Over the past few months, the British government has made no secret of its aim to get UK workers back into offices.
Back in March, UK chancellor of the exchequer Rishi Sunak made waves when he said employers must re-open their officers once the pandemic passes. Otherwise, he added, staff would “vote with their feet” and quit their job for a different employer.
Despite many studies to the contrary, these views have come back into the limelight this week as the UK continues along its path out of lockdown.
UK prime minister Boris Johnson has signaled that the work from home guidance for England will most likely be lifted on 21st June – the date when all COVID-19 restrictions are expected to come to an end.
In addition, the Financial Times reported that the UK secretary of state for business, enterprise, and industrial strategy Kwasi Kwarteng has sought to reassure businesses that current rules in the workplace – social distancing, face masks, or vaccine certification – will also be lifted in late June. As a result, office spaces may not need to be adapted and there may be no need for a phased return to the office.
Johnson noted during PM Questions on Wednesday that the pandemic had impacted “the dynamism of London and, indeed, any other of our great cities. They do depend on people being able to have the confidence to go to work.”
But is this returning to the old normal consistent with the views of the working public?
Flexibility equals job retention
The simple answer is ‘no.’ It is increasingly becoming clear that the opposite is true: workers are not keen to leave jobs without an office but instead may quit jobs where there are no flexible working options.
A survey of 16,000 employees in 16 countries across the world by Ernst & Young (EY) found that 54% would consider leaving their jobs in the post-COVID-19 world if they are not offered some form of flexibility in where and when they work.
This was even higher for the manager level, those working in the tech and finance sectors, and caregivers. In addition, millennials were twice as likely to quit their jobs because of the lack of flexible working arrangements than the baby boomer generation.
90% of those surveyed wanted workplace flexibility – 40% wanted flexibility in where they worked, whereas 54% were keen on choosing when they wanted to work, and 33% said they wanted to work a shorter week in the post-pandemic world.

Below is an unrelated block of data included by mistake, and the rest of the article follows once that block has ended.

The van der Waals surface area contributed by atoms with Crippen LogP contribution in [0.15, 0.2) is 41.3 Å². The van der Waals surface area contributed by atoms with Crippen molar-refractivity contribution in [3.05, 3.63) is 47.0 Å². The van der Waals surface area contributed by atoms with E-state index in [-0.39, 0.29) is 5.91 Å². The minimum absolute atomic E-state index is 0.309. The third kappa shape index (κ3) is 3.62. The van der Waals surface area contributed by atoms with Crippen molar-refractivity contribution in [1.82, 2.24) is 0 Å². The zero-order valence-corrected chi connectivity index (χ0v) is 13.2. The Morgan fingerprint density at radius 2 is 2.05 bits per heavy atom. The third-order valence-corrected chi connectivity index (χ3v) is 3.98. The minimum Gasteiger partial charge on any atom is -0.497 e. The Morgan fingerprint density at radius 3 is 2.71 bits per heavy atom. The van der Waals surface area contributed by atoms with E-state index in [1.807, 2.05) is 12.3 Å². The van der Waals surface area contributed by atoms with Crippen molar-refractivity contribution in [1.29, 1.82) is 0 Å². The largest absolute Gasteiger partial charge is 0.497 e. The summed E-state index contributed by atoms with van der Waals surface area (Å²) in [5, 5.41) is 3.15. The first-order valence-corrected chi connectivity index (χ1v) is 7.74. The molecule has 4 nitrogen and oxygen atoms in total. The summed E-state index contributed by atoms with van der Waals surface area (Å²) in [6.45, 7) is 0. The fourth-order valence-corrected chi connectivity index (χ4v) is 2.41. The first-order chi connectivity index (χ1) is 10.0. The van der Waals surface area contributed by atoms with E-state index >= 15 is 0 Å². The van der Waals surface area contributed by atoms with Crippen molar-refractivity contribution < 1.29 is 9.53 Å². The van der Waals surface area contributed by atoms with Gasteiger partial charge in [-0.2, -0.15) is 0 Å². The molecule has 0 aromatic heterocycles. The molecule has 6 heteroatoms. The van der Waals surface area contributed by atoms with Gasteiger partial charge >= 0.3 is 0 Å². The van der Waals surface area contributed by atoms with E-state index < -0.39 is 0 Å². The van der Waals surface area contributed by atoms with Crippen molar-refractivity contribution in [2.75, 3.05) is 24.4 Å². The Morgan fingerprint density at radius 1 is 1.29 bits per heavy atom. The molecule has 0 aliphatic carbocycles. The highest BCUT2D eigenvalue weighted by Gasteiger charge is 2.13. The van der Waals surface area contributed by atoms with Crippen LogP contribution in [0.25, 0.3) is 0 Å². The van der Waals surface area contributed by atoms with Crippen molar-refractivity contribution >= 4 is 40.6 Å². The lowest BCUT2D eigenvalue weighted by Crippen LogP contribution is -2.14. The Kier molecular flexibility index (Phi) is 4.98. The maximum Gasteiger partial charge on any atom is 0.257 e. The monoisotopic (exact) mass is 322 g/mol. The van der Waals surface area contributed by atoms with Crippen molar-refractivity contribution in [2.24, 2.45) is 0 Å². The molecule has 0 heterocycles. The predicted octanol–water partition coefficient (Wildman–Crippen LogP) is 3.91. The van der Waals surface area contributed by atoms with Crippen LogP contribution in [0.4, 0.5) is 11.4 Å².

On average, EY’s 2021 ‘Work Reimagined’ survey found that people wanted to work two to three days remotely every week.
EY global people advisory services deputy leader Liz Fealy said: “Employees’ willingness to change jobs in the current economic environment is a game-changer.
“The COVID-19 pandemic has shown that flexibility can work for both employees and employers, and flexible working is the new currency for attracting and retaining top talent.
“Employers who want to keep the best people now and in the next normal will need to put flexible working front and center of their talent strategy.”
Interestingly, part of the reason for employees’ interest in flexible working is because of how positive they have found remote working. 48% of those surveyed said that their company culture improved during the pandemic and 67% believe they can be productive irrespective of their working location.
EY principal of people advisory services Roselyn Feinsod added: “Organizational culture has historically been built based on shared in-person experiences and it is fascinating to see that the new ways of working have improved such culture in the eyes of many employees.
“As we look toward the longer-term and organizations continue to transform their operations, employers will need to consistently re-assess conceptions of productivity and the impact on their cultures, ensuring their team’s approach is optimized for the in-person, hybrid and digital work experience.”
Allie started her career as a business journalist writing about innovation in the pharma and medtech industries. She learned how crucial technology was to these medical breakthroughs and therefore became keen to further explore how it could also disrupt not just our health, and the way we live, but the way we work. Allie’s work has been featured in Pharma Tech Focus, Medical Technology Magazine, Verdict.co.uk, and Glass Magazine.